Tech Roundup: EA Reorg, Brash Cash Dash, Facebook Flush, WAP Problems, More

Last Updated Nov 8, 2008 8:22 AM EST

EA loses exec, reorganizes -- Gaming company EA has seen some rough economic times of late. Now it has trouble brewing in its successful Casual Entertainment label â€" the departure of president Kathy Vrabeck, who is leaving after 18 months to seek a new opportunity outside the company. EA is reorganizing itself to eliminate the Casual Entertainment division and merge it along with the Sims Label and the Hasbro partnership into one group "where there is a deep compatibility in the product design, marketing and demographics." Does that mean there is now a reorg tool in Sims Corporate? [Source: BNET Industry Technology Blog, GameDaily]

Brash cash gone in flash -- Brash Entertainment, which adapts movies into video games, probably thought it was set when it raised $400 million last summer. Ah, but it forgot the second stage of wise fiscal management: collect. Only a portion of the money was available at once, with the rest kept aside for future uses. Now the bankroll has become a few bank crumbs, with the global financial crisis having eliminated the rest. Many titles it was working on are now up in the air and 20 staffers out the door. [Source: Variety's The Cut Scene Blog]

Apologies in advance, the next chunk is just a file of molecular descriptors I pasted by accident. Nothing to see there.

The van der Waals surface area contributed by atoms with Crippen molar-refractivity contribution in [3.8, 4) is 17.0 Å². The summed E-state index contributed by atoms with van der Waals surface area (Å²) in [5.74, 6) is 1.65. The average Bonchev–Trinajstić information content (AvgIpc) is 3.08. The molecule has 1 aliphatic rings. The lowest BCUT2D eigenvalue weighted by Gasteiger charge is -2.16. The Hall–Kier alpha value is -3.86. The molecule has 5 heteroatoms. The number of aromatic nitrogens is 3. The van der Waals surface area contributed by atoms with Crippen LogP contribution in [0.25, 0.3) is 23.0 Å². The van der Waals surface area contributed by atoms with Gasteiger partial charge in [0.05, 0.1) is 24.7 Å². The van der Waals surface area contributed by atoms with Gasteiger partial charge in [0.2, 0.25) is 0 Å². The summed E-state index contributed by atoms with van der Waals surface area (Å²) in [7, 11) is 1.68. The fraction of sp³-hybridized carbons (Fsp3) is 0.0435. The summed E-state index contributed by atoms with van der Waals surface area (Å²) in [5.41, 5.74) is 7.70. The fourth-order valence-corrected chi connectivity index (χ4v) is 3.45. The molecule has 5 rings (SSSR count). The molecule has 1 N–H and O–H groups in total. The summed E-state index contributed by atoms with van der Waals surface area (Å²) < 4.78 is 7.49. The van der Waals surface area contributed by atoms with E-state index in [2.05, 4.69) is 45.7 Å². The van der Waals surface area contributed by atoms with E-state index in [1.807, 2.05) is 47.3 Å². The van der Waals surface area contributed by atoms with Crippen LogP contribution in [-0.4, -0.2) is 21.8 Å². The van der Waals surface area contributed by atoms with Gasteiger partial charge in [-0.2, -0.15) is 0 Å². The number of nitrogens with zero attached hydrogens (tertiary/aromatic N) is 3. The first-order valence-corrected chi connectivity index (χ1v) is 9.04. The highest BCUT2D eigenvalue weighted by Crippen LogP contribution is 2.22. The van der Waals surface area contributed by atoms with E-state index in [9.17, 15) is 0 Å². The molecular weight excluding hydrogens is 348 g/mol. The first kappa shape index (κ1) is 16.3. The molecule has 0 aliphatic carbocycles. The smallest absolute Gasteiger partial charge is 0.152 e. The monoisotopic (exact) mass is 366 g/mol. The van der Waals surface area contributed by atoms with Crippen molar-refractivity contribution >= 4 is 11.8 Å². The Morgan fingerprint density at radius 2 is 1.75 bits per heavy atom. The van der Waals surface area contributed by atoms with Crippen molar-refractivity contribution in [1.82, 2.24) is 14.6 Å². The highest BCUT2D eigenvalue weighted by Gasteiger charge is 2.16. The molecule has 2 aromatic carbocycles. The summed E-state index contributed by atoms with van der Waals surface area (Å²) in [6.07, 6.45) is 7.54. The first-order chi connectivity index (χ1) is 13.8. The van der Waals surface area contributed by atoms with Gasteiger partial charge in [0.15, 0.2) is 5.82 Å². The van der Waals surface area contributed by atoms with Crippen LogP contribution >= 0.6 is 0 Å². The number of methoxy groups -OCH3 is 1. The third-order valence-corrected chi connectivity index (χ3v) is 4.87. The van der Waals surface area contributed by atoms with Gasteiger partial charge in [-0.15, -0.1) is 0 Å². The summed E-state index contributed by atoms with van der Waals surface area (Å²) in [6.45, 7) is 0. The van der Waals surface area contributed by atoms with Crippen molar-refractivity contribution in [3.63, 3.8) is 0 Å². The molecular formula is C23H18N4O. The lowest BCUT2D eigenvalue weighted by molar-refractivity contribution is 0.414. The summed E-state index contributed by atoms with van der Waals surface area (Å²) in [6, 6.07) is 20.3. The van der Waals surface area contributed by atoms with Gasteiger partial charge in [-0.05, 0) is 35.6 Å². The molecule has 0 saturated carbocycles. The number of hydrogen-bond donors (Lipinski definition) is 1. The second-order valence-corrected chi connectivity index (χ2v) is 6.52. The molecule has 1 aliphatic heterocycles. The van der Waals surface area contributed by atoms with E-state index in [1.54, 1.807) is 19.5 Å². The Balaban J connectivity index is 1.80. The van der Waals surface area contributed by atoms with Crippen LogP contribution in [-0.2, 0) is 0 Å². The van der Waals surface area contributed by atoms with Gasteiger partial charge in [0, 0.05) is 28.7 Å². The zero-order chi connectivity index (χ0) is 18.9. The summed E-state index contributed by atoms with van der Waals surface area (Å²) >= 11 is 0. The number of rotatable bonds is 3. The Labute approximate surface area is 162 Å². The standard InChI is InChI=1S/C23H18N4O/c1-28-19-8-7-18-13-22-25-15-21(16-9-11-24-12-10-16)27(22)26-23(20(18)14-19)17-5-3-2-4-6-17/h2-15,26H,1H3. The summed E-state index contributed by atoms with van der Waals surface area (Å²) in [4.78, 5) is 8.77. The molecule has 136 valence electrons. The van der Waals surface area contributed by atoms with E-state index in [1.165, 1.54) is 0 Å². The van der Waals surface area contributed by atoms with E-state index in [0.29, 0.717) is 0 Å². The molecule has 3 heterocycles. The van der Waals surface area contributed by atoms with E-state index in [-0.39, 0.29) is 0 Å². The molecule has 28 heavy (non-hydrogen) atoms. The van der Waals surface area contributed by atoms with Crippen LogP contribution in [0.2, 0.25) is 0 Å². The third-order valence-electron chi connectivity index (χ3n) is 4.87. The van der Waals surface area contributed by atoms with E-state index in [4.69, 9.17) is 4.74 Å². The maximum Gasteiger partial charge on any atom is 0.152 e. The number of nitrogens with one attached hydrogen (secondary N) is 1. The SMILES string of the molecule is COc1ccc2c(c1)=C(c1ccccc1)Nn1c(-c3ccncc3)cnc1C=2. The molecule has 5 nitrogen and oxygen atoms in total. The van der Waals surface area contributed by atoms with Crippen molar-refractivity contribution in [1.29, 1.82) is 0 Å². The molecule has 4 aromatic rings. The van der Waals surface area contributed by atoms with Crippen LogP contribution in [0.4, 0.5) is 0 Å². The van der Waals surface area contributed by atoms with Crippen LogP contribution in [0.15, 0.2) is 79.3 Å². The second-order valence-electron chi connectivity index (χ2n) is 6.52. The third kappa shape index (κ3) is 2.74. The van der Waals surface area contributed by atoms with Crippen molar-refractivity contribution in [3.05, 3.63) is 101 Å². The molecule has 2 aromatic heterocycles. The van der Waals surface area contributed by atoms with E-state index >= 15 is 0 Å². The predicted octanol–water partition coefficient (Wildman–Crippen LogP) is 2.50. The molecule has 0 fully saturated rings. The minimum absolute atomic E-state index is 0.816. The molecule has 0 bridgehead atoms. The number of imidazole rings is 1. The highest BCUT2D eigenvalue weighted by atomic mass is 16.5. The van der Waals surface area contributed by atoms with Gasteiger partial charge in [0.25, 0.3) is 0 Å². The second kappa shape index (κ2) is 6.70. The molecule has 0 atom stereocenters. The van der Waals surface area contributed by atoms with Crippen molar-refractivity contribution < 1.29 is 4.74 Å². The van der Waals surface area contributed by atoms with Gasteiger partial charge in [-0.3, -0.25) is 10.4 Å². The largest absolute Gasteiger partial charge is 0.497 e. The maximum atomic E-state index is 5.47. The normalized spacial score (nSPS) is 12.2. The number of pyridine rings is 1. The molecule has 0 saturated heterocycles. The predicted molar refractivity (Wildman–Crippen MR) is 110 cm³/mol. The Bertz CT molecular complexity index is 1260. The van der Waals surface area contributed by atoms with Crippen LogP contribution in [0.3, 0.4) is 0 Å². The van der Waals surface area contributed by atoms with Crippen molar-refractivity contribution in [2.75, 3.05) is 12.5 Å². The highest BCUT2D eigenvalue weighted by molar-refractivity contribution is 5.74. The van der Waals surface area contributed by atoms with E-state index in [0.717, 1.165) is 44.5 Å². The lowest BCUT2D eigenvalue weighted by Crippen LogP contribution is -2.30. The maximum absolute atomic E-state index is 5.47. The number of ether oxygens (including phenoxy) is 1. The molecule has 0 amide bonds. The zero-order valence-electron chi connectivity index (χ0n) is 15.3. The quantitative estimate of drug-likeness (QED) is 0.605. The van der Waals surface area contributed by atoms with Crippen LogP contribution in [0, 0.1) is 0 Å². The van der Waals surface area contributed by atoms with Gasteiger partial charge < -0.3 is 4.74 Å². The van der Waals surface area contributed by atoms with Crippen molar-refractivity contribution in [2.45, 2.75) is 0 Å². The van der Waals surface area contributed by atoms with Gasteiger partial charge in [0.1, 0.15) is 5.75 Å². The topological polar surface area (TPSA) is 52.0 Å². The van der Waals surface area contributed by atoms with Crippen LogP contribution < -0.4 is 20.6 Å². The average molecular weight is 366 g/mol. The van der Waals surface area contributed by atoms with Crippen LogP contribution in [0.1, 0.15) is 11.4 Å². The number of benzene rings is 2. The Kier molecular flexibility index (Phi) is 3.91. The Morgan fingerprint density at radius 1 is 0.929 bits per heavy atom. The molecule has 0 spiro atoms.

Nokia into micro-blogging -- Nokia has a new app called Friend View, which appears to be a combination of micro-blogging and location identification, using built-in GPS features to put avatars for you and your friends on a map and word balloons that offer "What's Up" communication. Sounds like something aimed at increasing sales among the teen and twenties set. [Source: TechCrunch]

Facebook: who needs the money? -- In an interview at the Web 2.0 conference, Facebook CEO Mark Zuckerberg said that the company isn't worried about revenue at the moment, having lots of cash on hand after a Microsoft transfusion. What he's trying to do is build audience, and given that Facebook's twin revenue streams are ads and ads, that probably makes a lot of sense. Of course, the chance that he'll get his wish of becoming the online identity standards is pretty farfetched. That would be like asking all search engines to standardize on Google's technology. [Source: InternetNews.com]

WAP security problems arise -- A group of British researchers say that they've cracked WAP security, which is really bad news given how much of wireless networking adopted the standard over the flawed WEP (which can reputedly be cracked in literally a few minutes). They only cracked the weaker of the two WAP security key structures, but still, it's got to be giving a lot of industry players some indigestion. [Source: InternetNews.com]

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    Erik Sherman is a widely published writer and editor who also does select ghosting and corporate work. The views expressed in this column belong to Sherman and do not represent the views of CBS Interactive. Follow him on Twitter at @ErikSherman or on Facebook.